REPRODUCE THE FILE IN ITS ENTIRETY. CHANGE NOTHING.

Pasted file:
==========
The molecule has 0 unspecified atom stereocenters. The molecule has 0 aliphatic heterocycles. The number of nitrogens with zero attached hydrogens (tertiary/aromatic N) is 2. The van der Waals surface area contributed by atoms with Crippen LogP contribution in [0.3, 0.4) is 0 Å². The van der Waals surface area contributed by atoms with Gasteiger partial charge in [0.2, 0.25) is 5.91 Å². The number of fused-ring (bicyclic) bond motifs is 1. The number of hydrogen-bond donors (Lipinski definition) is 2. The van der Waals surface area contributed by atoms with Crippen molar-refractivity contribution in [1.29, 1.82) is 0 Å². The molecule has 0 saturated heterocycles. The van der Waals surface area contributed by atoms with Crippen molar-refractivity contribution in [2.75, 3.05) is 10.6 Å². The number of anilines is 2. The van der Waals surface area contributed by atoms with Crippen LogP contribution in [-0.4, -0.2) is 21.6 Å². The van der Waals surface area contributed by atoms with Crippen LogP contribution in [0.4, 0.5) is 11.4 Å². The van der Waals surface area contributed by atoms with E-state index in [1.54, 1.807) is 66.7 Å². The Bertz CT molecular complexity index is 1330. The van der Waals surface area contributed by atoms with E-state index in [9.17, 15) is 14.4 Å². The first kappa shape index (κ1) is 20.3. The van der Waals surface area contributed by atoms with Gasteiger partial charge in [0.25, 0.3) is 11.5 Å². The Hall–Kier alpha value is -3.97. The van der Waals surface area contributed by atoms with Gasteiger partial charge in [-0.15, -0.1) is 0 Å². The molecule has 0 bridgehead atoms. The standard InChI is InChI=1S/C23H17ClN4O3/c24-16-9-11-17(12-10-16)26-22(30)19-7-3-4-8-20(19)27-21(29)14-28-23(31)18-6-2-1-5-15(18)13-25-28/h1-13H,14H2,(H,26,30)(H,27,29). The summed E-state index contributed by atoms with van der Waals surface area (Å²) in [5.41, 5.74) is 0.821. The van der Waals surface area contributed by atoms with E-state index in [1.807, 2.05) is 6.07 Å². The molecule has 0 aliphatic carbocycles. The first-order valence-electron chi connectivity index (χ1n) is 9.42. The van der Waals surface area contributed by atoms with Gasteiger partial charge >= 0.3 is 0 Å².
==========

The molecule has 0 unspecified atom stereocenters. The molecule has 0 aliphatic heterocycles. The number of nitrogens with zero attached hydrogens (tertiary/aromatic N) is 2. The van der Waals surface area contributed by atoms with Crippen LogP contribution in [0.3, 0.4) is 0 Å². The van der Waals surface area contributed by atoms with Gasteiger partial charge in [0.2, 0.25) is 5.91 Å². The number of fused-ring (bicyclic) bond motifs is 1. The number of hydrogen-bond donors (Lipinski definition) is 2. The van der Waals surface area contributed by atoms with Crippen molar-refractivity contribution in [1.29, 1.82) is 0 Å². The molecule has 0 saturated heterocycles. The van der Waals surface area contributed by atoms with Crippen molar-refractivity contribution in [2.75, 3.05) is 10.6 Å². The number of anilines is 2. The van der Waals surface area contributed by atoms with Crippen LogP contribution in [-0.4, -0.2) is 21.6 Å². The van der Waals surface area contributed by atoms with Crippen LogP contribution in [0.4, 0.5) is 11.4 Å². The van der Waals surface area contributed by atoms with E-state index in [1.54, 1.807) is 66.7 Å². The Bertz CT molecular complexity index is 1330. The van der Waals surface area contributed by atoms with E-state index in [9.17, 15) is 14.4 Å². The first kappa shape index (κ1) is 20.3. The van der Waals surface area contributed by atoms with Gasteiger partial charge in [0.25, 0.3) is 11.5 Å². The Hall–Kier alpha value is -3.97. The van der Waals surface area contributed by atoms with Gasteiger partial charge in [-0.15, -0.1) is 0 Å². The molecule has 0 bridgehead atoms. The standard InChI is InChI=1S/C23H17ClN4O3/c24-16-9-11-17(12-10-16)26-22(30)19-7-3-4-8-20(19)27-21(29)14-28-23(31)18-6-2-1-5-15(18)13-25-28/h1-13H,14H2,(H,26,30)(H,27,29). The summed E-state index contributed by atoms with van der Waals surface area (Å²) in [5.41, 5.74) is 0.821. The van der Waals surface area contributed by atoms with E-state index in [1.807, 2.05) is 6.07 Å². The molecule has 0 aliphatic carbocycles. The first-order valence-electron chi connectivity index (χ1n) is 9.42. The van der Waals surface area contributed by atoms with Gasteiger partial charge >= 0.3 is 0 Å².